Bob Corker, Senate GOP's tireless dealmaker, looks beyond immigration reform
Tennessee's Bob Corker considered quitting the Senate, but plunged back into the art of the deal, helping to build a big majority on immigration reform. Also on his agenda: taxes, deficits, and housing.
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Just before the final immigration vote, Corker broke away from the Capitol for lunch with a bipartisan, bicameral group of lawmakers led by Senator Baucus and Rep. Dave Camp (R) of Michigan to talk about another mega-goal: a comprehensive rewrite of the nation’s tax code.Skip to next paragraph
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In previous weeks, he’s been among Republican senators who met with Obama administration officials to lay the groundwork for negotiations to head off another calamitous showdown over the federal debt ceiling this fall. (He delivered his own 200-plus-page plan that would have cut the deficit by $4.5 trillion over the next decade, including $1 trillion in new tax revenue and a revamp of Medicare, to congressional leaders in the aftermath of the 2012 election.)
And as the top Republican on the Senate Foreign Relations Committee, Corker and chairman Bob Menendez (D) of New Jersey are trying to reassert some congressional power in the foreign policy realm. Corker will soon travel overseas to investigate pressing American foreign policy issues, but the details of that trip are being withheld for security reasons.
“The executive branch has taken foreign policy totally over; Congress plays almost no role,” Corker says. “And, candidly, people in Congress like it that way because foreign policy issues don’t play so well back home sometimes and you’re never held accountable for the decisions that are made.”
Turning up at the right time
Whether judged by his workload over the past fortnight or in previous legislative successes such as playing a key role in shaping the bailout of America’s auto companies or crafting a chunk of the Dodd-Frank financial reform bill with Senator Warner, Corker has been able to cram so much onto his plate by, well, cramming.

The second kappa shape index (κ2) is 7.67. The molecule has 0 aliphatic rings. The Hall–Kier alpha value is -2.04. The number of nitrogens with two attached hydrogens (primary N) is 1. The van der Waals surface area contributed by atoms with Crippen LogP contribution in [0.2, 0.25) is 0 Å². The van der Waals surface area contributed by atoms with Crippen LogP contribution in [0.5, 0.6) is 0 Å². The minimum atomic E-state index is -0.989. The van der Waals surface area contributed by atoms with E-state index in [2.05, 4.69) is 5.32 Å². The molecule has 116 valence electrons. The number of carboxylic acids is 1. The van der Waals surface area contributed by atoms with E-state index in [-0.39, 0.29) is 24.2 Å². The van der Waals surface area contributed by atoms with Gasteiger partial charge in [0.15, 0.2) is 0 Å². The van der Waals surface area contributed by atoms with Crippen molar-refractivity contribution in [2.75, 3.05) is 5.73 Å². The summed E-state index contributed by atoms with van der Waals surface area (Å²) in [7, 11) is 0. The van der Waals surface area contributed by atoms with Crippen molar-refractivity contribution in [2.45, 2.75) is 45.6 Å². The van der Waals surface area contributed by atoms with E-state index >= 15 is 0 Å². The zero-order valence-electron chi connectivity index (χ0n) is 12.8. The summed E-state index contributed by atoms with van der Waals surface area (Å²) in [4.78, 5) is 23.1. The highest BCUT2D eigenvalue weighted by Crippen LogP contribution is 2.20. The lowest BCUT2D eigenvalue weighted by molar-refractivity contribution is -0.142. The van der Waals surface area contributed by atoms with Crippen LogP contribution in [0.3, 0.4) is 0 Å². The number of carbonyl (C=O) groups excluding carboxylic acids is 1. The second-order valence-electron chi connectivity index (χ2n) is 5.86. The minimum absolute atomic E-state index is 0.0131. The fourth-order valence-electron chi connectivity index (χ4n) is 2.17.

Leaning on habits of study and research that helped him build two construction companies into a $20 million fortune (Corker donates the entirety of his Senate salary to the Community Foundation of Greater Chattanooga), his days are stuffed with briefings “nonstop,” he says.
As a junior member, Corker discovered, the only way to break through the Hill’s often-stultifying seniority system and get a seat at the table on pressing problems is to bring more intellectual and policy firepower than everybody else and hope for the best.
When a senator does not have a top committee post, “the only other way to really be involved is to know more than anybody else about a given topic,” he says. “You never know when the timing is going to hit in a such a way that you’re going to make a difference.”
His approach hasn’t gone unrecognized.
Warner, another executive-minded lawmaker (he was governor of Virginia) with a business background, sought out Corker after admiring how the Tennessean assiduously worked on the auto bailout, including opening direct lines of communication with auto executives. The two sat together at President Obama’s first inauguration and have been fast friends ever since.
Warner attributes Corker’s successes to a chief advantage that those with private-sector backgrounds have over colleagues who are steeped in politics.
“In politics, you can have a whole successful career where you simply point out what’s wrong with the other guy,” Warner says. “In business, no matter how good you are at criticizing the competition, if you didn’t put out a good product, you didn’t sell something, ultimately, you’d go out of business.”